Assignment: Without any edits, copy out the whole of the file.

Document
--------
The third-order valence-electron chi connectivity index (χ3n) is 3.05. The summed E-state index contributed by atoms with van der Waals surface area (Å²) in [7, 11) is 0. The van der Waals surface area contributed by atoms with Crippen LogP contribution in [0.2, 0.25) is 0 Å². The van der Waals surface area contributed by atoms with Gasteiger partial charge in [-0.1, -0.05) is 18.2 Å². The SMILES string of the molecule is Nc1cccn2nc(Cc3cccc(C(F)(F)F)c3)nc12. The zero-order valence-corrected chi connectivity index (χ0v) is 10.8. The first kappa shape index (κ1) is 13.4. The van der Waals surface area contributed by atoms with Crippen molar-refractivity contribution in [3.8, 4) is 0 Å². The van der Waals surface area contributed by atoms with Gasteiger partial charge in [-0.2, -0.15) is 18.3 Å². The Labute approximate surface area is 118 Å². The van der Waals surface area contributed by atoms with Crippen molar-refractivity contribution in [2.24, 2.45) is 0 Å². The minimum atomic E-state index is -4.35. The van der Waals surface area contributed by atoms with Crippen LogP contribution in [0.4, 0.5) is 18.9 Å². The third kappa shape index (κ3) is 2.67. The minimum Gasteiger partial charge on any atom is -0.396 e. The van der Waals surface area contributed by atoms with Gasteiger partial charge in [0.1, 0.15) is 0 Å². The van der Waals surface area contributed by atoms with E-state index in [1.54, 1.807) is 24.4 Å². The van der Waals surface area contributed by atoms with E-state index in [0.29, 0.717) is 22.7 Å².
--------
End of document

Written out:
The third-order valence-electron chi connectivity index (χ3n) is 3.05. The summed E-state index contributed by atoms with van der Waals surface area (Å²) in [7, 11) is 0. The van der Waals surface area contributed by atoms with Crippen LogP contribution in [0.2, 0.25) is 0 Å². The van der Waals surface area contributed by atoms with Gasteiger partial charge in [-0.1, -0.05) is 18.2 Å². The SMILES string of the molecule is Nc1cccn2nc(Cc3cccc(C(F)(F)F)c3)nc12. The zero-order valence-corrected chi connectivity index (χ0v) is 10.8. The first kappa shape index (κ1) is 13.4. The van der Waals surface area contributed by atoms with Crippen molar-refractivity contribution in [3.8, 4) is 0 Å². The van der Waals surface area contributed by atoms with Gasteiger partial charge in [-0.2, -0.15) is 18.3 Å². The Labute approximate surface area is 118 Å². The van der Waals surface area contributed by atoms with Crippen molar-refractivity contribution in [2.24, 2.45) is 0 Å². The minimum atomic E-state index is -4.35. The van der Waals surface area contributed by atoms with Crippen LogP contribution in [0.4, 0.5) is 18.9 Å². The third kappa shape index (κ3) is 2.67. The minimum Gasteiger partial charge on any atom is -0.396 e. The van der Waals surface area contributed by atoms with Gasteiger partial charge in [0.1, 0.15) is 0 Å². The van der Waals surface area contributed by atoms with E-state index in [1.54, 1.807) is 24.4 Å². The van der Waals surface area contributed by atoms with E-state index in [0.29, 0.717) is 22.7 Å².